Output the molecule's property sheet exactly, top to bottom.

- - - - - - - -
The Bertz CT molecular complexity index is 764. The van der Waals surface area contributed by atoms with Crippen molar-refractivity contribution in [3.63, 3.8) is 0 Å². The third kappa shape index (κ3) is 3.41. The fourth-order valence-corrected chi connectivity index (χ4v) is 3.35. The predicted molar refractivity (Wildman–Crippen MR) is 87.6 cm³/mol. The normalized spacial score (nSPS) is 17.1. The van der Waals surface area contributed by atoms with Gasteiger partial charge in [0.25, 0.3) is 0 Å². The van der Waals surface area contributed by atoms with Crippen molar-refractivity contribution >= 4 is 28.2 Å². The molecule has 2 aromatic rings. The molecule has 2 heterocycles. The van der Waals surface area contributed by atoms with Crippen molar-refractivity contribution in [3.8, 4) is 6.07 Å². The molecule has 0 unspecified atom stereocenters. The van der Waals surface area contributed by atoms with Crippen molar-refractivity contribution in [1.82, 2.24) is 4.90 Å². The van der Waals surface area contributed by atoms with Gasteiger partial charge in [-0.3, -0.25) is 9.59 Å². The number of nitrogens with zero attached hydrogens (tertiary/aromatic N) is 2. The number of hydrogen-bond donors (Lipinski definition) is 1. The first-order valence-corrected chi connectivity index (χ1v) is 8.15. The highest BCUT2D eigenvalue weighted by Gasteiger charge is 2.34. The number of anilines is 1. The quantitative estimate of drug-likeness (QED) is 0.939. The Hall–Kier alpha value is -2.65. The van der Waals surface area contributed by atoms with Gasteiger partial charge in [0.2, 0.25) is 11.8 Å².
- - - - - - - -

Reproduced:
The Bertz CT molecular complexity index is 764. The van der Waals surface area contributed by atoms with Crippen molar-refractivity contribution in [3.63, 3.8) is 0 Å². The third kappa shape index (κ3) is 3.41. The fourth-order valence-corrected chi connectivity index (χ4v) is 3.35. The predicted molar refractivity (Wildman–Crippen MR) is 87.6 cm³/mol. The normalized spacial score (nSPS) is 17.1. The van der Waals surface area contributed by atoms with Gasteiger partial charge in [0.25, 0.3) is 0 Å². The van der Waals surface area contributed by atoms with Crippen molar-refractivity contribution >= 4 is 28.2 Å². The molecule has 2 aromatic rings. The molecule has 2 heterocycles. The van der Waals surface area contributed by atoms with Crippen molar-refractivity contribution in [3.8, 4) is 6.07 Å². The molecule has 0 unspecified atom stereocenters. The van der Waals surface area contributed by atoms with Crippen molar-refractivity contribution in [1.82, 2.24) is 4.90 Å². The van der Waals surface area contributed by atoms with Gasteiger partial charge in [-0.3, -0.25) is 9.59 Å². The number of nitrogens with zero attached hydrogens (tertiary/aromatic N) is 2. The number of hydrogen-bond donors (Lipinski definition) is 1. The first-order valence-corrected chi connectivity index (χ1v) is 8.15. The highest BCUT2D eigenvalue weighted by Gasteiger charge is 2.34. The number of anilines is 1. The quantitative estimate of drug-likeness (QED) is 0.939. The Hall–Kier alpha value is -2.65. The van der Waals surface area contributed by atoms with Gasteiger partial charge in [0.2, 0.25) is 11.8 Å².